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Evolution Used the Same Molecular Toolkit? Common Sense from Jonathan Marks

Paul Nelson

Jonathan Marks.jpg

Every time I see a thoughtless headline like this one at Science Daily, “Evolution Used Similar Molecular Toolkits to Shape Flies, Worms, and Humans,” where the organisms being compared are as different (morphologically) as flies, worms, and humans, I think of Jonathan Marks’s blunt comment.

Marks is an evolutionary biologist/anthropologist at the University of North Carolina, and an uncommonly plain speaker and writer (bless him). In a 1993 talk to the American Association for the Advancement of Science in Boston, which I attended as a graduate student and will never forget, he said the following:

If the overall biology of the animals tells you that they are very different, and the genetics tells you that they are nearly identical, it follows that the genetic comparison is telling you something relatively trivial about the overall biology.

See also his paper "What Is the Viewpoint of Hemoglobin, and Does It Matter?" in the journal History and Philosophy of the Life Sciences. Considering "reductive trends in evolutionary anthropology," he writes there (p. 245):

Does it not stand to reason that if you essentially cannot tell human hemoglobin from gorilla hemoglobin, the sensible thing to do is to look at something else? In other words, if you cannot tell a human from a gorilla, you really should not be in biology.


If hemoglobin provides you with a lens that blurs the difference between human and gorilla, then just get a different lens. What is curious is why anyone would want to privilege such a weird dataset, a dataset that makes a human seem like a gorilla.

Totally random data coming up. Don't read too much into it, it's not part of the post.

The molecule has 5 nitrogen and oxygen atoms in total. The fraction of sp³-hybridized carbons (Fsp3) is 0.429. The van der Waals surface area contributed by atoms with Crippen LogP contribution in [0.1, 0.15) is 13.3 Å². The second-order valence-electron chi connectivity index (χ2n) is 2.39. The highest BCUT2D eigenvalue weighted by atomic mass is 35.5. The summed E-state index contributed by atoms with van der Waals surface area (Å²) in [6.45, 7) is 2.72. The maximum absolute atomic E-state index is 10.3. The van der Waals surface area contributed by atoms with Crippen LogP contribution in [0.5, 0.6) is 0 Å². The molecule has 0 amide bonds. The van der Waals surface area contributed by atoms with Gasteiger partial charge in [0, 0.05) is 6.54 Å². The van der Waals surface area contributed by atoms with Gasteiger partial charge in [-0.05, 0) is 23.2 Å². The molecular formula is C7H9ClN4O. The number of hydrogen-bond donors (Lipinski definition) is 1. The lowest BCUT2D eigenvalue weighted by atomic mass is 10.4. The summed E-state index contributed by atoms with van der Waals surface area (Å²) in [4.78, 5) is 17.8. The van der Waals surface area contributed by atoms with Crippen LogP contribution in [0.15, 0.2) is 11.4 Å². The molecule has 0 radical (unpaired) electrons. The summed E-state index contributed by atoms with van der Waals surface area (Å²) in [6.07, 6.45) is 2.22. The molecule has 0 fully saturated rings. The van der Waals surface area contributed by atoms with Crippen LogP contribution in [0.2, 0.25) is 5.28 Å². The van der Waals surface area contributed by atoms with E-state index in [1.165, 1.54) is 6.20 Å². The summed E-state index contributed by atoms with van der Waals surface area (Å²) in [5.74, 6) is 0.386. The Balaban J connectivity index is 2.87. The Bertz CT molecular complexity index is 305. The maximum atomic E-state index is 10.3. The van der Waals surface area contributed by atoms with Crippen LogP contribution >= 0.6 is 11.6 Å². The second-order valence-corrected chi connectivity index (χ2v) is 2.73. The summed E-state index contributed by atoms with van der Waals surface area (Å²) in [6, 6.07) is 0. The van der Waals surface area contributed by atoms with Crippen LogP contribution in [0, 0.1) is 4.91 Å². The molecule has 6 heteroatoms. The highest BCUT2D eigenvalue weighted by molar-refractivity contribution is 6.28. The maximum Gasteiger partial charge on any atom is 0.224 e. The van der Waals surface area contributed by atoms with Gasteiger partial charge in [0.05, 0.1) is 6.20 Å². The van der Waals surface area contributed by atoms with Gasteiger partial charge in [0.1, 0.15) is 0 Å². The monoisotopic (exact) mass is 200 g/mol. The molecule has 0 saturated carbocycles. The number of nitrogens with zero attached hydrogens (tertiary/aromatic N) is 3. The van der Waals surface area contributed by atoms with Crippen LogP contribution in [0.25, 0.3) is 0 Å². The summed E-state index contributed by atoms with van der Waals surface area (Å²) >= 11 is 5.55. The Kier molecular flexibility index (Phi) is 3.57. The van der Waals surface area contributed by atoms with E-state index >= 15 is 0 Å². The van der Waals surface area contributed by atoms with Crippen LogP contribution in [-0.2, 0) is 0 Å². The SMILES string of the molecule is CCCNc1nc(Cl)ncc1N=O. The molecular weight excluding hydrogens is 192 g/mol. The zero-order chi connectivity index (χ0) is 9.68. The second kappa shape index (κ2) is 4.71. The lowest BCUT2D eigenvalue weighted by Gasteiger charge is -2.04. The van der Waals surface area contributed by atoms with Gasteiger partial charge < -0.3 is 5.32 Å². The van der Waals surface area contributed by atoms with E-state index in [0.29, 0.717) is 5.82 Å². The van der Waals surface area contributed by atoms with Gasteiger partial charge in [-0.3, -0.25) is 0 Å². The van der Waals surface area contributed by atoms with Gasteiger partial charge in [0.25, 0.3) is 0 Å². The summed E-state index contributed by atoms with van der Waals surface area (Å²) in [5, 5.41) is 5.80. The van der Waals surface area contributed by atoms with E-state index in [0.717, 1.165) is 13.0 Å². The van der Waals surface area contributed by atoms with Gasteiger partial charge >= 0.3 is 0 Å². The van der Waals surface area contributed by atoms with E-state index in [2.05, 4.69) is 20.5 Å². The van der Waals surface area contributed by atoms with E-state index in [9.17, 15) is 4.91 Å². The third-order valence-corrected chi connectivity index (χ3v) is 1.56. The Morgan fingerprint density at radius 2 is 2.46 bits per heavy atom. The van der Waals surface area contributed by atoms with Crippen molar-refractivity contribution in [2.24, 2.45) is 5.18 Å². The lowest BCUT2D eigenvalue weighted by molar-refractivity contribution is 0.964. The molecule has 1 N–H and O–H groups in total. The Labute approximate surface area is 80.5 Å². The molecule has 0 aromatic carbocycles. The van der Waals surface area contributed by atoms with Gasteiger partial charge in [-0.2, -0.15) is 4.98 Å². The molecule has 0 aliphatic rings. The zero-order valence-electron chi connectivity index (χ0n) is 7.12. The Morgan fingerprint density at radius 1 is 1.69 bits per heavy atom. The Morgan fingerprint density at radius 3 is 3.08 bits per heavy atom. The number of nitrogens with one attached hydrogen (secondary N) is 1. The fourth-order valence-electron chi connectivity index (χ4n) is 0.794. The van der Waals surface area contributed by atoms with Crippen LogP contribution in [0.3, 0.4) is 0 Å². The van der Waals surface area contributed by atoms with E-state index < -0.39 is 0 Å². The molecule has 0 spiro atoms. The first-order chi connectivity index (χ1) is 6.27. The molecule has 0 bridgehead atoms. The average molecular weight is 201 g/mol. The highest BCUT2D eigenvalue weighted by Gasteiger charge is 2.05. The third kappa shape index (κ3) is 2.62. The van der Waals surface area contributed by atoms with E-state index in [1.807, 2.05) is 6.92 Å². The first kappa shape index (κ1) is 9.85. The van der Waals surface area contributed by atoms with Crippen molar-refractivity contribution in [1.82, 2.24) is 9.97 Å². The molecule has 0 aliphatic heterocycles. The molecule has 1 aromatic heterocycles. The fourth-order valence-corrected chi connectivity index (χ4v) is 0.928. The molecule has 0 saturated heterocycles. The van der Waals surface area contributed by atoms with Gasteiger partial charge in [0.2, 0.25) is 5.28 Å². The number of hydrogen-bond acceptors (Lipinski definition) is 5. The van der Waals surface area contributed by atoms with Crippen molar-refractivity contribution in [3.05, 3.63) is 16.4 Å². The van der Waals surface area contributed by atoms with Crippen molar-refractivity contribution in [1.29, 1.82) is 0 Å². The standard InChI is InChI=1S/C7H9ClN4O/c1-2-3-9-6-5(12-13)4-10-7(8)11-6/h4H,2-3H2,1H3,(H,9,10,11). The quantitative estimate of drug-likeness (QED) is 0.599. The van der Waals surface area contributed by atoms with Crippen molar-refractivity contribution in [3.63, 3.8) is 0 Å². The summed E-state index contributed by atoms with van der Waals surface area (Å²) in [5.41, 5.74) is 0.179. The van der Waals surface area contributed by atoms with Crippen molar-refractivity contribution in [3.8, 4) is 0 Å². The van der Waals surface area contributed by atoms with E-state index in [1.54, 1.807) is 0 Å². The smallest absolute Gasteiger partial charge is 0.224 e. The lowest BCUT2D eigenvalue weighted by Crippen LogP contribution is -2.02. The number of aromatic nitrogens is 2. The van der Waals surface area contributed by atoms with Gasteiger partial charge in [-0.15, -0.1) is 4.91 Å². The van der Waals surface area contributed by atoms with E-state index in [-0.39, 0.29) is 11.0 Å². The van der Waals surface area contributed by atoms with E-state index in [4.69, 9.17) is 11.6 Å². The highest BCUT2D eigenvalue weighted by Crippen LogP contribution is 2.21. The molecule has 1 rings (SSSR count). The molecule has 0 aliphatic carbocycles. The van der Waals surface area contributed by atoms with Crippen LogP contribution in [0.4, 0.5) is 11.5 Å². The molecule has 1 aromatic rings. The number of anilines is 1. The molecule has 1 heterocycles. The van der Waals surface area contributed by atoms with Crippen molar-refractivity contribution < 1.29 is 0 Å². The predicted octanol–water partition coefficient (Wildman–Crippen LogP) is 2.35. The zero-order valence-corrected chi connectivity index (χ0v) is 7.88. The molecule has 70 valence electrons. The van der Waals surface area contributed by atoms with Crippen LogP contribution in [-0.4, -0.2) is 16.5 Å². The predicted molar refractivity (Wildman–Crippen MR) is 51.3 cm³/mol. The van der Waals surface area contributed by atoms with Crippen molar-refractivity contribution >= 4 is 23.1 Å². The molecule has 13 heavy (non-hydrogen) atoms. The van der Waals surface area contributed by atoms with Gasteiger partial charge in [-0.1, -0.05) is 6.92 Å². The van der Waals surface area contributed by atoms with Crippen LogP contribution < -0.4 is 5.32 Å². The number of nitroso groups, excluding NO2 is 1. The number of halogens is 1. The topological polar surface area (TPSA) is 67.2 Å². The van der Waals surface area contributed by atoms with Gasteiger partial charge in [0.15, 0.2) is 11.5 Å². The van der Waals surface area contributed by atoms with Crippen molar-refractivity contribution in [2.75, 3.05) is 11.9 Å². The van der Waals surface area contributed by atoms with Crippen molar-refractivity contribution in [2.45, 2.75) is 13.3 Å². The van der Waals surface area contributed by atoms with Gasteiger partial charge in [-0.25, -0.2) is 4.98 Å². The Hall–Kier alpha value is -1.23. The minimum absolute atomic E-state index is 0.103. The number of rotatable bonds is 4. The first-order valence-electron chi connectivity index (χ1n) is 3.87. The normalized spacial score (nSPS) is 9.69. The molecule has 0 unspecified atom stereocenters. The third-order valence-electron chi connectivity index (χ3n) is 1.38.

Image source: University of North Carolina.

Paul Nelson

Senior Fellow, Center for Science and Culture
Paul A. Nelson is currently a Senior Fellow of the Discovery Institute and Adjunct Professor in the Master of Arts Program in Science & Religion at Biola University. He is a philosopher of biology who has been involved in the intelligent design debate internationally for three decades. His grandfather, Byron C. Nelson (1893-1972), a theologian and author, was an influential mid-20th century dissenter from Darwinian evolution. After Paul received his B.A. in philosophy with a minor in evolutionary biology from the University of Pittsburgh, he entered the University of Chicago, where he received his Ph.D. (1998) in the philosophy of biology and evolutionary theory.